Suits of all designs

The Coalition for a Sustainable Delta, a group of Kern County growers and irrigators whose idea of a sustainable Delta is one from which they can get a large and uninterrupted supply of water, is suing the Department of Fish and Game for having game fish protection on striped bass, a non-native predator.  There’s plenty of evidence that striped bass and salmon did fine together before exports changed the habitat of the Delta.  DFG could remove protections on striped bass and there still wouldn’t be enough water for salmon at the present level of exports.

On the positive side, a lawsuit that can actually do some good has been filed against DWR and the SWRCB (the Water Board) by the California Water Impact Network (C-WIN), the California Sportfishing Protection Alliance (CSPA), and AquAlliance.

The lawsuit charges that the Water Board and DWR

  • fail to protect public trust fishery resources
  • divert water from the Delta wastefully and unreasonably
  • use water from the Delta wastefully and unreasonably
  • fail to enforce and comply with the State’s water quality laws
  • fail to enforce and comply with the flow and water quality requirements of the Water Board’s own decision 1641, adopted ten years ago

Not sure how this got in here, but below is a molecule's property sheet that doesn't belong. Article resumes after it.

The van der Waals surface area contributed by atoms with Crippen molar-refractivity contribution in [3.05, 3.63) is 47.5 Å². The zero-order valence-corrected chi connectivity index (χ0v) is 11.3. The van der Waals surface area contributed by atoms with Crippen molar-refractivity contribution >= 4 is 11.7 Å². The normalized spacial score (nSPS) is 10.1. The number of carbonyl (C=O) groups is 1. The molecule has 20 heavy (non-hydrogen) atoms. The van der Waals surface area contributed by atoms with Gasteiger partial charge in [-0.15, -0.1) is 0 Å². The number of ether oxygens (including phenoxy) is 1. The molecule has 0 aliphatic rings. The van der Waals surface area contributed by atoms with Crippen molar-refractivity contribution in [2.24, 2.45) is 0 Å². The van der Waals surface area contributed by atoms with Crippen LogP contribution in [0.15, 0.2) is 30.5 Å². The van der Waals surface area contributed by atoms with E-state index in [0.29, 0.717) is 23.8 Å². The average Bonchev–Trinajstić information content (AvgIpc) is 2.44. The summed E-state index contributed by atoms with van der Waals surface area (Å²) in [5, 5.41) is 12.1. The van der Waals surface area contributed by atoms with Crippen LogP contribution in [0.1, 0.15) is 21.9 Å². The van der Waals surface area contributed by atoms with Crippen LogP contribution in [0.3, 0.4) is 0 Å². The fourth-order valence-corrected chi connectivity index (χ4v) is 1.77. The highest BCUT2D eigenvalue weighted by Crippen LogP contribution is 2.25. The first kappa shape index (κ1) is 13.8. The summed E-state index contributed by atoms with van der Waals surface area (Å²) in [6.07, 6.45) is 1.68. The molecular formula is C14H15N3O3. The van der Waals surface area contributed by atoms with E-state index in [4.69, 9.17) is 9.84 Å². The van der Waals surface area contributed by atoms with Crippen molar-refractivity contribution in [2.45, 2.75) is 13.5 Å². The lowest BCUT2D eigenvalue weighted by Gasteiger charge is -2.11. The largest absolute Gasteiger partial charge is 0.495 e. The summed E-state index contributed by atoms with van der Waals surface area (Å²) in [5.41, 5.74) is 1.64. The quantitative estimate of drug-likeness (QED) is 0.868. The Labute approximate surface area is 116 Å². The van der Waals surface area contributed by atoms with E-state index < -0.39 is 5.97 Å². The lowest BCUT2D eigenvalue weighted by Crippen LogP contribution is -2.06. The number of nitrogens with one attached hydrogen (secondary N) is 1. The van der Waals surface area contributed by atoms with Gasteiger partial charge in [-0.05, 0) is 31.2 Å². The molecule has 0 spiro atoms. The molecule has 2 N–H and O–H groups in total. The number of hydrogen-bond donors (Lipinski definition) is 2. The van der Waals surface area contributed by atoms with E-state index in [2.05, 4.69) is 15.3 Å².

• fair to comply with the narrative fish doubling standard in the SWRCB’s 1995 Water Quality Control Plan

The suit charges that the huge state export pumps near Tracy kill thousands of fish at different times of the year and are the main threat to public trust resources in the Delta.  The two state agencies responsible for protecting public trust resources and enforcing the law have consistently failed to do either.

CSPA’s Bill Jennings calls this a “bookend”  to the “Chinatown” lawsuits over the Monterey Plus Agreement, which facilitated dramatically increased exports from the Delta, and the illegal transfer of the Kern Water Bank from public to private hands.

And now we learn that even landowners in Kern County have been damaged by the operation of the Kern Water Bank, which is causing the surrounding water table to drop dramatically – 115 feet in the last three years.

Related Posts